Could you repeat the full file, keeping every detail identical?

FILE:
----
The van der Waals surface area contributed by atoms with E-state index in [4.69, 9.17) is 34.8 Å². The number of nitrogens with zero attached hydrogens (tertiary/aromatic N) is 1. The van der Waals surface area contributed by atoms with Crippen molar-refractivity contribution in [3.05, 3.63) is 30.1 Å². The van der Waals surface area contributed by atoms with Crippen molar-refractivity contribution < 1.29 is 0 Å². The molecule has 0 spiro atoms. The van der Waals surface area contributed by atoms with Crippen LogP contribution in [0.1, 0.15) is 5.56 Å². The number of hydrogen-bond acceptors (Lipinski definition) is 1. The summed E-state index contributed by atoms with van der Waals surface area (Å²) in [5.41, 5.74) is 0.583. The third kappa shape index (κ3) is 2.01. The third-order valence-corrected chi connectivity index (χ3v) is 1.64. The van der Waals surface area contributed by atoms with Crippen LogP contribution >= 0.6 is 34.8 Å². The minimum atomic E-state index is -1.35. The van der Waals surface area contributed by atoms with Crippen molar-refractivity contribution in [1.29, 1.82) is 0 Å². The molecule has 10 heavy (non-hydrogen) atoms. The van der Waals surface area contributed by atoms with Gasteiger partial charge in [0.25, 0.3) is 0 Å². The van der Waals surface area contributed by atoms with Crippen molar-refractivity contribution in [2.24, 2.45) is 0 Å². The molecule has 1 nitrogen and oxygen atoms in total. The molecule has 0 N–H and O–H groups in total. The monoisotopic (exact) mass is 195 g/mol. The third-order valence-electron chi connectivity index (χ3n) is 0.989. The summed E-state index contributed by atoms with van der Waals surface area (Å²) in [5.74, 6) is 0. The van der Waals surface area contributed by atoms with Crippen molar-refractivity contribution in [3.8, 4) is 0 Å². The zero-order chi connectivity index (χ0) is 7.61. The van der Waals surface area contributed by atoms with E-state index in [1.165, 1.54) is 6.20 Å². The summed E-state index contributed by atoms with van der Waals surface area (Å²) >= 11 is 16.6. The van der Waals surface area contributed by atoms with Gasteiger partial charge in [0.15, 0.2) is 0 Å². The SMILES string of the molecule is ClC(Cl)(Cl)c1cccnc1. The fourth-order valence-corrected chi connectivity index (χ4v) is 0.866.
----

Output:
The van der Waals surface area contributed by atoms with E-state index in [4.69, 9.17) is 34.8 Å². The number of nitrogens with zero attached hydrogens (tertiary/aromatic N) is 1. The van der Waals surface area contributed by atoms with Crippen molar-refractivity contribution in [3.05, 3.63) is 30.1 Å². The van der Waals surface area contributed by atoms with Crippen molar-refractivity contribution < 1.29 is 0 Å². The molecule has 0 spiro atoms. The van der Waals surface area contributed by atoms with Crippen LogP contribution in [0.1, 0.15) is 5.56 Å². The number of hydrogen-bond acceptors (Lipinski definition) is 1. The summed E-state index contributed by atoms with van der Waals surface area (Å²) in [5.41, 5.74) is 0.583. The third kappa shape index (κ3) is 2.01. The third-order valence-corrected chi connectivity index (χ3v) is 1.64. The van der Waals surface area contributed by atoms with Crippen LogP contribution >= 0.6 is 34.8 Å². The minimum atomic E-state index is -1.35. The van der Waals surface area contributed by atoms with Crippen molar-refractivity contribution in [1.29, 1.82) is 0 Å². The molecule has 10 heavy (non-hydrogen) atoms. The van der Waals surface area contributed by atoms with Gasteiger partial charge in [0.25, 0.3) is 0 Å². The van der Waals surface area contributed by atoms with Crippen molar-refractivity contribution in [2.24, 2.45) is 0 Å². The molecule has 1 nitrogen and oxygen atoms in total. The molecule has 0 N–H and O–H groups in total. The monoisotopic (exact) mass is 195 g/mol. The third-order valence-electron chi connectivity index (χ3n) is 0.989. The summed E-state index contributed by atoms with van der Waals surface area (Å²) in [5.74, 6) is 0. The van der Waals surface area contributed by atoms with Crippen molar-refractivity contribution in [3.8, 4) is 0 Å². The zero-order chi connectivity index (χ0) is 7.61. The van der Waals surface area contributed by atoms with E-state index in [1.165, 1.54) is 6.20 Å². The summed E-state index contributed by atoms with van der Waals surface area (Å²) >= 11 is 16.6. The van der Waals surface area contributed by atoms with Gasteiger partial charge in [0.15, 0.2) is 0 Å². The SMILES string of the molecule is ClC(Cl)(Cl)c1cccnc1. The fourth-order valence-corrected chi connectivity index (χ4v) is 0.866.